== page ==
As the Internet’s influence over our behavior intensifies, hit-and-miss engagement is less likely to result in a lasting relationship. Supportive, value-added entanglement is what is needed to forge a binding connection with customers.
Clickers disengage as fast as they engage. They jump from platform to platform – from Linkedin to YouTube to Facebook to Instagram. And they jump as fast from one brand to another. Relying on mere engagement is bound to be a disappointment. Think beyond engaging content to entangling your brand and your customers in ongoing, mutually rewarding experiences.
Update May 9, 2016
Entanglement with a Grey Goose
Grey Goose, the super-premium vodka famous for inventing imaginative cocktails, has created a marvelous dining experience for consumers. The fun launches this month in 20 worldwide hot spots – including The Cannes Film Festival, the U.S. Open in New York, the Hamptons, Ibiza and Marbella.
As reported in Beverage World, Grey Goose will be partnering with leading chefs to prepare brunch, lunch and dinner dishes worthy of the South of France. Consumers have the effect of being transported to the French Riviera via a secret entrance in a traditional French bakery.
Accompanying the delicious food, diners get to enjoy the latest refreshing Grey Goose liqueur Le Grand Fizz.
The venue for entangling the brand and the consumer is titled Grey Goose Boulangerie Bleue. Online buzz is being generated by the extraordinary nature of the experience provided at Boulangerie Bleue. Admission is by invitation only.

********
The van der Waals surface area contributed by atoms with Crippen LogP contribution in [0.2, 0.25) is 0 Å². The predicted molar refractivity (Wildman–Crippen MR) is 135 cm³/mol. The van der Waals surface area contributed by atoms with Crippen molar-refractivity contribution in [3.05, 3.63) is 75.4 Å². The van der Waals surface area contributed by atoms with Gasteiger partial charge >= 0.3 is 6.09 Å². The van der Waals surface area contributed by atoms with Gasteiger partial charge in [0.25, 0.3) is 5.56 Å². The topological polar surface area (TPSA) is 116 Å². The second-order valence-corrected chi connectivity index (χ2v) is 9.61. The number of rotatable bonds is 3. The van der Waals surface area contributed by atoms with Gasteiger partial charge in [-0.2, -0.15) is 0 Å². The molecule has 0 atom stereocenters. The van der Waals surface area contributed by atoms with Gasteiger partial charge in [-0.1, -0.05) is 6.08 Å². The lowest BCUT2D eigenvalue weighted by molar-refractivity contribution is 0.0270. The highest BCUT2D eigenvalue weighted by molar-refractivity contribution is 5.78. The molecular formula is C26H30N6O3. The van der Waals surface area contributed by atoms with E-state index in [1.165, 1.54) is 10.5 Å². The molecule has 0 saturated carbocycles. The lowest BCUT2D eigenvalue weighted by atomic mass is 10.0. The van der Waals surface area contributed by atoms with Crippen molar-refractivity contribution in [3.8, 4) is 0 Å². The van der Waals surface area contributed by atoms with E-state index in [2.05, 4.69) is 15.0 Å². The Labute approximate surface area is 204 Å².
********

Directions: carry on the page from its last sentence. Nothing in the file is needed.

“How you connect with people these days is different than five years ago” commented Dan Leahy, the global content director for Johnnie Walker, in the N.Y. Times. “It’s a natural evolution from television being the primary one-way medium. The Internet allows more ways to participate.”
Mr. Leahy admires the 90-second Johnnie Walker commercial done as part of the classwork of two film school students in Germany. It’s been viewed more than four million times on YouTube.
The film about two Scotch-drinking brothers has more impact than the much ballyhooed Johnnie Walker ad campaign recently launched on an unprecedented scale in over 50 countries.
Applying an Entangled MarketingTM approach to create brand excitement is just beginning to take hold in the liquor category. Millennials are much more interested in experiencing a French bakery changing into a Riviera beach club than being bombarded with clever Grey Goose ads.
Soon the race will be on to see which liquor brand is smartest at going beyond engagement to do smart things together with users.
Update April 30, 2016
High Value of Entangled Returning Customers
The April issue of INC magazine offers an impressive picture of the huge benefit in keeping customers returning rather than seeing them slip away.
Drawing on such trusted sources as Harvard Business Review and Boston Consulting Group, the stats presented show what makes an entangled relationship so valuable.
On the average, only 8% of U.S. business customers are longstanding buyers. These returning customers account for a startling 41% of total U.S online revenue. All it takes is a 5% increase in customer retention at financial firms for a profit growth of 25% or more.
While it costs as little as $7 to market to an existing customer, finding a new customer can cost $34. Obviously, an investment in whatever it takes to entangle the first-time buyer in a permanent relationship is money well spent.
According to INC: “Keeping users is harder than it looks. Just getting a customer to come back to an app is never guaranteed – how many times have you downloaded one and never used it?” Reportedly, around 80% of people who download an app try it only once.”